2018 Grand CherokeeAutoblog Review
Engine6.2L Supercharged V8
Power707 HP / 645 LB-FT
0-60 Time3.5 Seconds
Top Speed180 MPH
Curb Weight5,363 LBS
Cargo68.3 CU-FT (max)
MPG11 City / 17 HWY
In an SUV. Seven-hundred-horsepower sport utility vehicle doesn't exactly roll off the tongue, does it? And conventional wisdom says it shouldn't. But we're here to tell you otherwise. After driving the Trackhawk in and around the streets of Portland, Maine, and taking it to Club Motorsports in New Hampshire, we're convinced that Jeep and SRT engineers have managed to defy physics and reason. The Trackhawk isn't just fast, it's also manageable. Subdued, even – at least when you want it to be.
Put the hammer down, summon the nearly demonic power of supercharged combustion, and all hell breaks loose. But the tires don't. With launch control engaged and with the programmable engine speed properly chosen, the all-wheel-drive Trackhawk rockets to 60 miles per hour in just 3.5 seconds, over and over and over again. No drama, no wheelspin, just g-force, pressing you and four close friends into the backs of your seats. It's addictive, and the only penalty is single-digit fuel mileage. But we'll wager a guess that anyone shopping for a Trackhawk isn't much concerned about its drinking problem.
The only proper way to experience the Trackhawk's acceleration is from inside. But, to give you an idea of its speed and power, check out the videos below. Stick around for a walkaround both inside and out, and for a look under the hood.
Jeep had to make a few small changes to the well-known 6.2-liter supercharged Hellcat V8 engine to shoehorn it under the hood of a Grand Cherokee. The oil pan is reshaped and baffled, the intercooler is modified, and the exhaust manifolds are new. The result is a reduction in torque from 650 pound-feet in Dodge Hellcat models to 645 in the Jeep, but we wouldn't worry about that. Keep your foot planted for 11.6 seconds and you'll have crossed the quarter-mile threshold. We hit 120 miles per hour on the long straight at Club Motorsports, but if we'd have had a longer runway, we have zero doubt that the Trackhawk would hit its claimed 180-mph top speed.
We feel obligated to remind you, again, that the Trackhawk is an SUV, not a sports car. Good thing, then, that the six-piston Brembo calipers and 15.75-inch rotors at the front and four-piston calipers with 13.78-inch rotors at the rear are the largest ever fitted to a Jeep. Mash those brakes and the 5,363-pound Trackhawk will come to a stop from 60 in just 114 feet.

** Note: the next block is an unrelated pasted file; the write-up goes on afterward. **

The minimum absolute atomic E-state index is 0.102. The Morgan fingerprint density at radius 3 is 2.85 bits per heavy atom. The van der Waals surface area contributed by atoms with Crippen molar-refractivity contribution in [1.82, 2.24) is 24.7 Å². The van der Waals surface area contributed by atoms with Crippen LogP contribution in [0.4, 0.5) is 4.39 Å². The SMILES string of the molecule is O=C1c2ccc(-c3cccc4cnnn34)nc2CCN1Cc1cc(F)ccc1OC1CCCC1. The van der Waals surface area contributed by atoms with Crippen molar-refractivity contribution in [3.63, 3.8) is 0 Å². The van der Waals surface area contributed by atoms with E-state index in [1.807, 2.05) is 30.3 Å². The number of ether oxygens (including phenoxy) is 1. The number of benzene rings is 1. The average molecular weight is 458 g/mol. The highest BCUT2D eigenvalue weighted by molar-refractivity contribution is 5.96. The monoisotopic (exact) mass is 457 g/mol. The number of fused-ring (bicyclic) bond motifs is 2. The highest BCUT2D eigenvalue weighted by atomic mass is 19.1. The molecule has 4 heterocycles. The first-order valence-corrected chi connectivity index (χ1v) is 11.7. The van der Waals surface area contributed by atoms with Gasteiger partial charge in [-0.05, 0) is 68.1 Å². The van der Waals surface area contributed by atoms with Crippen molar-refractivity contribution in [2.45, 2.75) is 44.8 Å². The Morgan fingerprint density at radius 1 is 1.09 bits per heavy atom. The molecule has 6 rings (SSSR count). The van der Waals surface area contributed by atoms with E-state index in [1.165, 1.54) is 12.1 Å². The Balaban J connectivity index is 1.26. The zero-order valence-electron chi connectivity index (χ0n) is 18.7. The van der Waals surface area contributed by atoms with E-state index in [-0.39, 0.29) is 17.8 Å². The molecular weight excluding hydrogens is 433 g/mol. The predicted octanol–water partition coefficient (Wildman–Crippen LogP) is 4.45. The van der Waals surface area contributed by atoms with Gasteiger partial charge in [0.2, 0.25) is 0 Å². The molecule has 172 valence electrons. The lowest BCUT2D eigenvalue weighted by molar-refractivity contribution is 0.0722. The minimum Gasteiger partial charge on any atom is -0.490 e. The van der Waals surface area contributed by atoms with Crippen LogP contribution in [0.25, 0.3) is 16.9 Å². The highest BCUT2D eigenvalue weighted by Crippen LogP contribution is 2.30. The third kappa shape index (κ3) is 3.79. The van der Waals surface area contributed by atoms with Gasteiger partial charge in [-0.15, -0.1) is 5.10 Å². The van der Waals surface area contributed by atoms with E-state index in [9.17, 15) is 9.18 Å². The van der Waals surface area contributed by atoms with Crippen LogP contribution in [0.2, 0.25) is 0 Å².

It probably goes without saying, but we'll say it anyway. Nobody is going to take the Trackhawk off-road. Jeep knows this and removed unnecessary things like a low-range transfer case and mud or rock modes from the Selec-Track terrain management system. That leaves Auto, Sport, Track, Snow and Tow modes to choose from.
The Grand Cherokee's Quadra-Trac on-demand four-wheel drive system is beefed up to handle the hellacious power of the supercharged engine with new drive shafts, a stronger rear axle, forged steel chain sprockets and a stronger differential housing. An eight-speed automatic transmission is the only gearbox available.
We have no qualms with the powertrain, or Jeep's claim that the Grand Cherokee Trackhawk is the most powerful and quickest SUV ever made. But we do wish the steering ratio was quicker than 16.5:1. Too often we found ourselves sawing at the wheel to keep the Trackhawk under control. A variable-ratio unit would definitely help. Once it's pointed in the proper direction, Jeep's skill in programming all-wheel-drive systems shines. There's not much drama in how the Trackhawk handles the twisties, despite the huge lump under its hood. Grippy P295/45ZR20 tires help, but the overall sense of plantedness and the lack of body roll initially comes as a surprise.
Jeep fitted the Trackhawk with a steering wheel that's nice and meaty at every location your hands want to grab. Paddle shifters on the back of the wheel work well, but the transmission's shift logic is good enough that we mostly didn't bother with them. The seats in the Trackhawk are comfortable, but owners who plan to use their Jeeps at the racetrack will probably wish for more aggressive bolstering.
There aren't a lot of obvious exterior changes to separate the Trackhawk from the regular-grade Grand Cherokee SRT. Badging is different, of course, and so are the exhaust tips at the rear. Up front is a new fascia made most noticeable by the loss of its fog lamps, which are replaced with air intakes to help keep things cool under the hood.
Jeep dropped the ride height of the Trackhawk by an inch, and we think the SUV looks best with the optional flat-black forged 20-inch wheels fitted with Pirelli P-Zero three-season tires. A backup set of wheels with proper winter tires are likely an absolute necessity in snowy climates. We doubt many owners will be towing ultra heavy loads with the Trackhawk, but its 7,200-pound max rating certainly allows for trailers, jet skis or dirt bikes.
With a starting price of $86,995, the 2018 Jeep Grand Cherokee Trackhawk isn't cheap. But it's less expensive, quicker and more powerful than the BMW X5M or Porsche Cayenne Turbo S. It's also $2,000 dearer than the 840-horsepower Dodge Demon. But the Demon is a one-trick pony, and the Trackhawk is most definitely not. In fact, Jeep's latest super-powerful utility vehicle may be the perfect automobile for anyone who desires practical performance.
We went into our first stint in the Trackhawk thinking it was ridiculous. And it is, but not for the reason we had thought. What's really crazy is how well the thing works.
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